clock menu more-arrow no yes

Filed under:

Dan Hardy: Anthony Johnson Can Come in at Whatever Weight He Wants

Fans who look forward to Dan Hardy's pre-fight trash talk will have to get used to disappointment as he prepares to face Anthony Johnson at UFC Fight Night 24 in Seattle this Saturday night.

As Hardy told Ariel Helwani on Monday's edition of The MMA Hour, not only does he like "Rumble" too much to come up with anything bad to say about him, he also doesn't think it would do any good.

"Anthony's not going to bite," Hardy told Helwani. "He's not the kind of guy that engages in the trash talk, and also it would have just been a waste of energy. If I would have started trash talking him I'd have gotten no response and then I'd have gotten bored and I'd have wasted twenty minutes thinking of something to say. It just didn't seem like it was a worthwhile use of my energy. I've said a few things on Twitter, but that's more to help him get a few more followers because I'm storming ahead at the moment."

Of course, for many fans the big question surrounding this bout isn't what the two will say to each other beforehand, but whether Johnson – who has struggled at times to make the 170-pound limit – will make weight for the fight.

It's been almost a year and a half since Johnson's last bout, and he's known as a fighter who often packs on the pounds between training camps. But to hear Hardy tell it, he's not the least bit concerned what the scale says on Friday afternoon.

"I have no concern at all. It makes no difference to me. You can come in at whatever weight you want. I've spent the last seven weeks dedicated to fighting him, so it makes no difference to me what weight he comes in at. If he is heavy it just means he's got more chin for me to hit. It might work out better."

In fact, Hardy said, his main concern was that Johnson would be forced to forfeit a portion of his purse if he missed weight, and that would create something of an ethical quandary for "The Outlaw."

"I don't want a percentage of his purse if he misses weight, because taking a percentage of his purse and the win bonus, I might feel a bit guilty after the fight when I'm seeing him at events and stuff," Hardy said. "I at least want him to take home his purse so I know he's getting paid for the fight, because obviously I'm planning on the win bonus."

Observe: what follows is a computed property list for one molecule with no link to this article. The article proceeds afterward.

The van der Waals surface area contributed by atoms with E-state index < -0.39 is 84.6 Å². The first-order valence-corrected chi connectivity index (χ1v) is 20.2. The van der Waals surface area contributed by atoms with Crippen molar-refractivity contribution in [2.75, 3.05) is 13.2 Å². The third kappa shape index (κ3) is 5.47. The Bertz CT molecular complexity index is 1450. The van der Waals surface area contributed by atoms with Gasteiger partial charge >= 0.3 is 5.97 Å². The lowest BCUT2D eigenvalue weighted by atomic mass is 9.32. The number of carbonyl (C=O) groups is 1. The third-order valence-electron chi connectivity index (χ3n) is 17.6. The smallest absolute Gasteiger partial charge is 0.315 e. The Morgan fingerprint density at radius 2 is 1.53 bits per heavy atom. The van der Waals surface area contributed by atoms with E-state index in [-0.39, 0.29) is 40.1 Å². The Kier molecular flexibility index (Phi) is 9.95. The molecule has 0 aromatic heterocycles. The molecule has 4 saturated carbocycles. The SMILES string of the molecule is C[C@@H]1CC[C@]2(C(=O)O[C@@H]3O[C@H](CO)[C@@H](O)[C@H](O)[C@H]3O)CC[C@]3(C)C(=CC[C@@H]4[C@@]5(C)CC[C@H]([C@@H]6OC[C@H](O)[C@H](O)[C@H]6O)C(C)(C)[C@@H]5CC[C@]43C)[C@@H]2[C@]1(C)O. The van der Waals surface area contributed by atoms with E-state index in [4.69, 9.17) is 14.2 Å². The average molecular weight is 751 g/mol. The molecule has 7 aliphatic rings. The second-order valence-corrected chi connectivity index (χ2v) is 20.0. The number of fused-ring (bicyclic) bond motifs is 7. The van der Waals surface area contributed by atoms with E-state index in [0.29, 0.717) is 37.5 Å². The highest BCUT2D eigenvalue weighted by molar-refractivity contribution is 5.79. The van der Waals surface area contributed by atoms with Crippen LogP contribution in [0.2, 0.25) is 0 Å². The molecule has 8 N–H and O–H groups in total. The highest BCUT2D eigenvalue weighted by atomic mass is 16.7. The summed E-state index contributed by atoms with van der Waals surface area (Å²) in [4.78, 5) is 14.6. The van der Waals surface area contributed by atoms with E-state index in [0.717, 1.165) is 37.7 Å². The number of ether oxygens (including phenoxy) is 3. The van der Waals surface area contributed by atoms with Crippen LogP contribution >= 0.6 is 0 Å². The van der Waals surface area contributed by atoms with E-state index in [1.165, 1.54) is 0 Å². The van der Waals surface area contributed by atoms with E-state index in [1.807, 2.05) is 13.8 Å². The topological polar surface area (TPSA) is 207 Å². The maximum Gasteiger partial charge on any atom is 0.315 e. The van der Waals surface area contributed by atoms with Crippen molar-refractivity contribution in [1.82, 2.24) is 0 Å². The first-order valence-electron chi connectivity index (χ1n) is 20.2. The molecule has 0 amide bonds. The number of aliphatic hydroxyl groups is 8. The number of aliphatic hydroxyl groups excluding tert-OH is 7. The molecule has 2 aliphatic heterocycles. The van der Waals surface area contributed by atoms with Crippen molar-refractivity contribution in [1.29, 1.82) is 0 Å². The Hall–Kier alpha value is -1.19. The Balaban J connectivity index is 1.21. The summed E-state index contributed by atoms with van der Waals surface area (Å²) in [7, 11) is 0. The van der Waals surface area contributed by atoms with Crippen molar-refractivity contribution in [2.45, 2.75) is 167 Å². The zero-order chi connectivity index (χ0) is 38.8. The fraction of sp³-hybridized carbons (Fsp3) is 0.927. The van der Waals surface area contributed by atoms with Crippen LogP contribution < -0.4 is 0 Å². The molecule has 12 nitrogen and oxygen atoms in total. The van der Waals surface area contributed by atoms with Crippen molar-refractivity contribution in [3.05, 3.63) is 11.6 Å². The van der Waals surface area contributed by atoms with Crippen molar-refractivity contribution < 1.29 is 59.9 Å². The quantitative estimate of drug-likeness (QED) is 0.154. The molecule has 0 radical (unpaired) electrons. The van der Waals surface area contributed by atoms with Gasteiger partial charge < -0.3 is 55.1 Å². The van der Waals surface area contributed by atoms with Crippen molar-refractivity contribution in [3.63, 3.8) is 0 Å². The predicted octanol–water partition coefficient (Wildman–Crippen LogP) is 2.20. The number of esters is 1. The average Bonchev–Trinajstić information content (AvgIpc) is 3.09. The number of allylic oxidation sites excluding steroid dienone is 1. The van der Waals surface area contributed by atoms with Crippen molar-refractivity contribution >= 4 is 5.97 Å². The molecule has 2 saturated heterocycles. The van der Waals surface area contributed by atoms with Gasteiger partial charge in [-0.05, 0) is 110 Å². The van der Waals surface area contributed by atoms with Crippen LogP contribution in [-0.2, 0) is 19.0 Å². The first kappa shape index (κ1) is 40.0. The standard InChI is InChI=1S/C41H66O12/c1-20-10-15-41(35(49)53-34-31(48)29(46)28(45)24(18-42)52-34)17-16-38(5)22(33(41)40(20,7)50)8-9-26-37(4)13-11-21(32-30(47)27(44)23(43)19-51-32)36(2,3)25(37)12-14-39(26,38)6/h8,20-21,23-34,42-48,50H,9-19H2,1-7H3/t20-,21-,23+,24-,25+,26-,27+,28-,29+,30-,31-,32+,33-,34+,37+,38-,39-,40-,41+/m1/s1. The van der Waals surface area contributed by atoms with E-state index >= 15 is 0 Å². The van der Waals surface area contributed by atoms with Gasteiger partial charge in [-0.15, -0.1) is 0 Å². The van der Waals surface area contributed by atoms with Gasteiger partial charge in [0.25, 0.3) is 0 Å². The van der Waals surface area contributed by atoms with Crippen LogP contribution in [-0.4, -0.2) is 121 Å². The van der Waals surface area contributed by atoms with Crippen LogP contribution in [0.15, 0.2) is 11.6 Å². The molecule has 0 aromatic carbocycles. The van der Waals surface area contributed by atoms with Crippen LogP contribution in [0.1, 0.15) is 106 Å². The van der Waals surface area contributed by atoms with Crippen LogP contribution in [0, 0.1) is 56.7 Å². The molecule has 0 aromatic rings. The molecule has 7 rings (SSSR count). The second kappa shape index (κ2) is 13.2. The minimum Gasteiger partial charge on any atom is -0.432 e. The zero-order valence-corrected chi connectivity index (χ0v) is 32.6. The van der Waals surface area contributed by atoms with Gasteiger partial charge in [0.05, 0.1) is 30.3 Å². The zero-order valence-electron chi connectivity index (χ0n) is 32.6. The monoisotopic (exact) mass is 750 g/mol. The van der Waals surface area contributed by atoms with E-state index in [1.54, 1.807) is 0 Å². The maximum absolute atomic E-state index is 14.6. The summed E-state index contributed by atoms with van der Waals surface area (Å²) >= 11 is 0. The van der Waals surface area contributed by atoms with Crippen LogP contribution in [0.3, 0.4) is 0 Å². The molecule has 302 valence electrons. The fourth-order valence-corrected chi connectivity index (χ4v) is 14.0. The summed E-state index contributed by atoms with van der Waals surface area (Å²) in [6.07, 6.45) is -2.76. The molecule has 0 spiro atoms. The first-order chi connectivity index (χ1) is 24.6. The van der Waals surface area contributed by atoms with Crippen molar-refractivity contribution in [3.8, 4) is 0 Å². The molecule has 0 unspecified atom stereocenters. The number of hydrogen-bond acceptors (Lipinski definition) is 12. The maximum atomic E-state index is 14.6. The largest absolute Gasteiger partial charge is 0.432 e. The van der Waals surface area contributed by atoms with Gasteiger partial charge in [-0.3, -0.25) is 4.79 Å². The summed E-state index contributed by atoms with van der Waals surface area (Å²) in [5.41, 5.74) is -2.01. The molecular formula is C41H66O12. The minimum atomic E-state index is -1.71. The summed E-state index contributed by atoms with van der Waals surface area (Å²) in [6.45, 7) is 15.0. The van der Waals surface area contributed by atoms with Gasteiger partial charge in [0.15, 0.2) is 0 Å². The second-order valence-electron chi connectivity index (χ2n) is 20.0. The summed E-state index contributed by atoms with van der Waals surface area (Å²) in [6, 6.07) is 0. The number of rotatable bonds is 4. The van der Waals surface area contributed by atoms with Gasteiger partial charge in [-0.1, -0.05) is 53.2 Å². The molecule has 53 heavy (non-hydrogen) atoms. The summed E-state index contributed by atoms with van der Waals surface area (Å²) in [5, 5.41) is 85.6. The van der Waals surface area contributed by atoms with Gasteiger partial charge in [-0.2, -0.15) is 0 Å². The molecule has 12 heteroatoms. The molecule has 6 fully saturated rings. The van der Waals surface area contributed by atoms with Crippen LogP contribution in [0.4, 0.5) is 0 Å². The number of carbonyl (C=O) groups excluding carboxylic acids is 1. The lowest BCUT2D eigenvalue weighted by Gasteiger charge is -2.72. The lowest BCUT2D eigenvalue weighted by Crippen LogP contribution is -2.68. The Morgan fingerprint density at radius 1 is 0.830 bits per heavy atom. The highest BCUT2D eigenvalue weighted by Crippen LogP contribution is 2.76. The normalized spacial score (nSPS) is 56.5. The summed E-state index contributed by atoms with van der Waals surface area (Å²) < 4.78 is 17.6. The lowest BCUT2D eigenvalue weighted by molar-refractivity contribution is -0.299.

Hardy said that even if Johnson does miss weight, "there's going to be a fight on Saturday night regardless." The issue is more a cause for concern for Johnson than it is for him, Hardy added.

"Regardless of what happens [at the weigh-ins], it's not my concern what weight he comes in at – it's his concern. If he comes in overweight, he's going to lose respect from the fans, he's going to lose respect from the UFC, so it makes no difference to me. For his sake, he needs to make weight. But for my sake, he can come in at whatever weight he likes."

At the same time, Hardy is after a redemption tale of his own. After losing a unanimous decision in his title shot against UFC welterweight champ Georges St. Pierre, Hardy was knocked out by Carlos Condit in his next bout at UFC 120 in London. Looking back, Hardy said, he brought the defeat on himself by not giving Condit his due respect.

"I think I was a little bit too confident and a little bit too cocky, which I know is surprising coming from me," he joked. "I don't know, I just kind of felt like I was back and I was ready to get a few more wins and get back towards the title. I didn't really have any respect for Carlos' punching power or striking ability. I just kind of felt like he wasn't really going to be much competition for me. I never perform my best when I don't have much respect for my opponent. It was my own fault. I was a little bit too sure of myself."

After tagging Condit with a good punch early on, Hardy said, he got careless as he chased after Condit with his left hook. That's when Condit unleashed a left hook of his own that sent Hardy crashing to the canvas for his second consecutive loss. The defeat stung, Hardy said, but it taught him a necessary lesson about the importance of approaching every bout with careful regard for his opponent's skills.

"As brash and cocky as I may seem in interviews and stuff, I am quite disciplined and I'm quite respectful to my opponents in my head, if that makes sense. And I just kind of let myself down. I took a step away from my martial arts ethics and I took a step towards the arrogant brawler that I'm kind of cast as in the fans' eyes."

That won't happen against Johnson, Hardy said. Not only does he like him as a person, he also respects what he can do in the cage too much to take him lightly. If the both bring their A-game, this is one that has the potential to be a slugfest, which is exactly the kind of fight Hardy likes to see as a fan and a fighter.

"I've always enjoyed watching Anthony Johnson fight. I get on with him well...we always see each other at events because we're both sponsored by Tapout. He's always a nice guy and he always shows up to fight and he likes to trade punches. Obviously, I'm a fan of anybody that's got that kind of mentality. I had a feeling that at some point in my career our paths were going to cross, because that's the kind of fight that I want to see as a fan. Obviously, that's the kind of fight that the UFC is wanting to give to the fans. I'm excited that it came about."